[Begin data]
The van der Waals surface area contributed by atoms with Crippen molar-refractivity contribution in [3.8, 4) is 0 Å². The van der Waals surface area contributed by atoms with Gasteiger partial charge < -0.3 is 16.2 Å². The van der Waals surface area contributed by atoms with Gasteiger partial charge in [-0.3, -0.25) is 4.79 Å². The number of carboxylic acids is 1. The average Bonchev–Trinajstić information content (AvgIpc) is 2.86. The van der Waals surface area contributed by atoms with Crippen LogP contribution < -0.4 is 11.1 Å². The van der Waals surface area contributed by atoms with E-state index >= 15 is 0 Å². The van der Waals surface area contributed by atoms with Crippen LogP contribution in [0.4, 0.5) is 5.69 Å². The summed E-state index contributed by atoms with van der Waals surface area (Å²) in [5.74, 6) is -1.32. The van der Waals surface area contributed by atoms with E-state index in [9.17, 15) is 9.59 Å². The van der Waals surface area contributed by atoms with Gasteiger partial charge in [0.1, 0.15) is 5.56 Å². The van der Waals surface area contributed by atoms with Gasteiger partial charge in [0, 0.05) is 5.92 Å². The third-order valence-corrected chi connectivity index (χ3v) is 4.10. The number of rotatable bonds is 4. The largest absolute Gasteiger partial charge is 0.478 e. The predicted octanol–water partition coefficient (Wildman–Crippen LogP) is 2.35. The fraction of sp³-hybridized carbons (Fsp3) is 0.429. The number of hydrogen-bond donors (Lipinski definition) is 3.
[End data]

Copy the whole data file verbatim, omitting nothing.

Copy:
The van der Waals surface area contributed by atoms with Crippen molar-refractivity contribution in [3.8, 4) is 0 Å². The van der Waals surface area contributed by atoms with Gasteiger partial charge < -0.3 is 16.2 Å². The van der Waals surface area contributed by atoms with Gasteiger partial charge in [-0.3, -0.25) is 4.79 Å². The number of carboxylic acids is 1. The average Bonchev–Trinajstić information content (AvgIpc) is 2.86. The van der Waals surface area contributed by atoms with Crippen LogP contribution < -0.4 is 11.1 Å². The van der Waals surface area contributed by atoms with E-state index >= 15 is 0 Å². The van der Waals surface area contributed by atoms with Crippen LogP contribution in [0.4, 0.5) is 5.69 Å². The summed E-state index contributed by atoms with van der Waals surface area (Å²) in [5.74, 6) is -1.32. The van der Waals surface area contributed by atoms with E-state index in [9.17, 15) is 9.59 Å². The van der Waals surface area contributed by atoms with Gasteiger partial charge in [0.1, 0.15) is 5.56 Å². The van der Waals surface area contributed by atoms with Gasteiger partial charge in [0, 0.05) is 5.92 Å². The third-order valence-corrected chi connectivity index (χ3v) is 4.10. The number of rotatable bonds is 4. The largest absolute Gasteiger partial charge is 0.478 e. The predicted octanol–water partition coefficient (Wildman–Crippen LogP) is 2.35. The fraction of sp³-hybridized carbons (Fsp3) is 0.429. The number of hydrogen-bond donors (Lipinski definition) is 3.